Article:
A year or so ago, I was talking to a former colleague, who had also retired from the IMF. He is now a consultant. We met and had coffee in his office in Georgetown. It was well set up, with a nice desk with a desktop and a laptop on another round table. He had a nice big TV, and it was tuned to CNBC. In his time, he had also done some day trading. He asked me how I had been doing. I told him that I was breaking even. “Doing it for fun, then,” he replied.
Just last week, a well-seasoned professional trader commented that he thinks the objective for new traders should be to not lose money. It’s a hard thing to do as a profession, but as a business, you need to take it seriously and put yourself in the best position you can.
Sometimes, apparently moving nowhere is really a good measure of success. It can depend on how you get there.
Objectives need to be clear and, sometimes, it is more important that these be kept realistic than grandiose and hard to achieve.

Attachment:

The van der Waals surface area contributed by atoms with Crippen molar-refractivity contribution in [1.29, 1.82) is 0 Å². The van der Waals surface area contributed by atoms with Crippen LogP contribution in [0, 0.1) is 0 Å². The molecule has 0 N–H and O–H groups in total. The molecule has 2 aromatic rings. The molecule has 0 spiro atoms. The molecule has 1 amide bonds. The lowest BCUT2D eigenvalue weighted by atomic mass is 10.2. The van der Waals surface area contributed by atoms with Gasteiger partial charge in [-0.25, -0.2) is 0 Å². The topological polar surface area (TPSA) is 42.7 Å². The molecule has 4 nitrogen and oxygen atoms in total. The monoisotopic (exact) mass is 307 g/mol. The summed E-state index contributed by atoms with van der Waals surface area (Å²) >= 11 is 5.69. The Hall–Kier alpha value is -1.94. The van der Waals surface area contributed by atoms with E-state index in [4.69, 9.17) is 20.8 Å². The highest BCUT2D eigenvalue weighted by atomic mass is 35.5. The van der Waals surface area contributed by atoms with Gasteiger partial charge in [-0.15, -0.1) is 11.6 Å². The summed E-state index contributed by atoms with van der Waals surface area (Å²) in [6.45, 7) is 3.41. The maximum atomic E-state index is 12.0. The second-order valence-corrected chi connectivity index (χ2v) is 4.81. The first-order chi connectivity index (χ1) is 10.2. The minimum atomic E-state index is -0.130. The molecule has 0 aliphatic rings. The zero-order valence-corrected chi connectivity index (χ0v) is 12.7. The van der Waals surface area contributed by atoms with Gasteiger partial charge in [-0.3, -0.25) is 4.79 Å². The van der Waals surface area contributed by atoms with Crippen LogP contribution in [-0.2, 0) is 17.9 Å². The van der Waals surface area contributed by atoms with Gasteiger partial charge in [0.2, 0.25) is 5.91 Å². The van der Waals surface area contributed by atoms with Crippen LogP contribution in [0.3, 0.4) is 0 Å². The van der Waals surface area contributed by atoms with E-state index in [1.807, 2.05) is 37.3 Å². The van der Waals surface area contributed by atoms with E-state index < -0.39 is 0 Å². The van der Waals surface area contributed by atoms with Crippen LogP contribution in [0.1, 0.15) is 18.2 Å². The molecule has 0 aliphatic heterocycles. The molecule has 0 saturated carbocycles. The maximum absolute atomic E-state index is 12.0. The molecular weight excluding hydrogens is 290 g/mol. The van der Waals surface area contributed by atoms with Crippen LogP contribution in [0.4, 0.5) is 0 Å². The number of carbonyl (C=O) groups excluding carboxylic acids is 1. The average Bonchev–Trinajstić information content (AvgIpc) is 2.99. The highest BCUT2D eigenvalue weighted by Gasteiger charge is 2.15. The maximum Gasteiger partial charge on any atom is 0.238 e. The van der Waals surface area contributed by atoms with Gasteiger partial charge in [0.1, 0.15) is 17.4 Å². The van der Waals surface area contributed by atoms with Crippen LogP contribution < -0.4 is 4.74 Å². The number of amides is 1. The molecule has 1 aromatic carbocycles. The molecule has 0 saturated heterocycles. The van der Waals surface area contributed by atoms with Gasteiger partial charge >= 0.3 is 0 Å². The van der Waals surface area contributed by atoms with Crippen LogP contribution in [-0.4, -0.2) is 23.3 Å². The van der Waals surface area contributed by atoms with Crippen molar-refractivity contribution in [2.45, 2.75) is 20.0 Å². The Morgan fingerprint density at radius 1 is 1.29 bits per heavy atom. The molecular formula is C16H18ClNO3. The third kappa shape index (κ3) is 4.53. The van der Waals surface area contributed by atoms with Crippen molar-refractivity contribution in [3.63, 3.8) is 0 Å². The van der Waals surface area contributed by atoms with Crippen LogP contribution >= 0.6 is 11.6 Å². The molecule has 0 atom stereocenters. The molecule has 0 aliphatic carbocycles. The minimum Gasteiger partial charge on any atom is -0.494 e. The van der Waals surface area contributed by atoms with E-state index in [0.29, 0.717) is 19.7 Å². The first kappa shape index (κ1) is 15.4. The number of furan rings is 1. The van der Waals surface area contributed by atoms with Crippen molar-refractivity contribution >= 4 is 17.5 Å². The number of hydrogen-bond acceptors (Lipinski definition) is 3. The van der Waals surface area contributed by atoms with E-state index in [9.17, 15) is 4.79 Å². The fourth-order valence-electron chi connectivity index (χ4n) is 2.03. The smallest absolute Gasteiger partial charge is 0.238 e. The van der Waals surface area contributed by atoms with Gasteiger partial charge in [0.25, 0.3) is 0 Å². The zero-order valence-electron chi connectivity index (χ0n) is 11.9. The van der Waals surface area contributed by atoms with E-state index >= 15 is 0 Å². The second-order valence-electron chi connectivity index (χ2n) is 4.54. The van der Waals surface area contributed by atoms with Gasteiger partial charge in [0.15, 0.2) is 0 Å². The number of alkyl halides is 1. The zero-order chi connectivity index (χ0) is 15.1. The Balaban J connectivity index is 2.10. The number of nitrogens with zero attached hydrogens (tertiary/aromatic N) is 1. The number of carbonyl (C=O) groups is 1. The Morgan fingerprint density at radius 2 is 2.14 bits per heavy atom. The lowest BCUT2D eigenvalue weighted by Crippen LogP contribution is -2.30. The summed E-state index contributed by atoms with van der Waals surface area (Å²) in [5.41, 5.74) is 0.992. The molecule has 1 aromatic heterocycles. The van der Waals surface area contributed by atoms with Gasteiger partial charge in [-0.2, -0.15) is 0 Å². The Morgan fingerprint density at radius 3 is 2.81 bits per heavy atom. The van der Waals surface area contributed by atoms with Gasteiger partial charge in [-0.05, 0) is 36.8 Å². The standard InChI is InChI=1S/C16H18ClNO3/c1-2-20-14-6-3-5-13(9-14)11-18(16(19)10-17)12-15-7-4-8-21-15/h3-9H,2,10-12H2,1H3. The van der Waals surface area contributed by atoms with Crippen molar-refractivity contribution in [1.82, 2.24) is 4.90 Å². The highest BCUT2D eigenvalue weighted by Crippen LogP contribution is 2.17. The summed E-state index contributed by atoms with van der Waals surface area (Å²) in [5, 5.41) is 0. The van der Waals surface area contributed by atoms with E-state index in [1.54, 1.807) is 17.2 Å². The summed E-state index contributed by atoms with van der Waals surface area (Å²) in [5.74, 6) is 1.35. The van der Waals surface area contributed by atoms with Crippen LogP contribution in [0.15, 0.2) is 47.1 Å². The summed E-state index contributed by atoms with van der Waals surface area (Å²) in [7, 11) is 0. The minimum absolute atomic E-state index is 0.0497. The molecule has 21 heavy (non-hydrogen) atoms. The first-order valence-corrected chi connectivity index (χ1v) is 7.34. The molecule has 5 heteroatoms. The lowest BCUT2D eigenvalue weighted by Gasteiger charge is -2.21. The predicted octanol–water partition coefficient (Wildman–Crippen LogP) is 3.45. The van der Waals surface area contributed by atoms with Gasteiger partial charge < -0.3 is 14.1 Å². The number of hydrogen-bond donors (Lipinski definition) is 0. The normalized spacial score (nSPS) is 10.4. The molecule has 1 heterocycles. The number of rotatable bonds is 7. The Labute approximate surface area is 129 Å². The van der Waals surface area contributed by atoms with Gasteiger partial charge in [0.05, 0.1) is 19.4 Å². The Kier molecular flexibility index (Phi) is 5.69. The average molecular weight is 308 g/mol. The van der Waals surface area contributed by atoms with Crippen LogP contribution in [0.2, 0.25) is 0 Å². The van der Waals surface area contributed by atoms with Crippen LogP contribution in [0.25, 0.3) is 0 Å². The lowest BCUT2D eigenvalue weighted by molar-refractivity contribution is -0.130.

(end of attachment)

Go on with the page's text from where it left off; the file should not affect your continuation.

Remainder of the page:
I’m a qualified soccer coach and have become proficient at several sports, including squash. I always remember trying to make things achievable for new players, especially if they are very young. Bouncing the ball on the knee once is good; twice in succession is very good; three times in succession is really exceptional. Similar with bouncing a ball on the strings of a racket, though the number of repetitions will be higher. The look on a child’s face as he or she manages to make these realistic goals is always so pleasing.
So, whether I regard breaking even as having fun or a merely realistic objective for a relative newcomer, I’ll try to stick to that.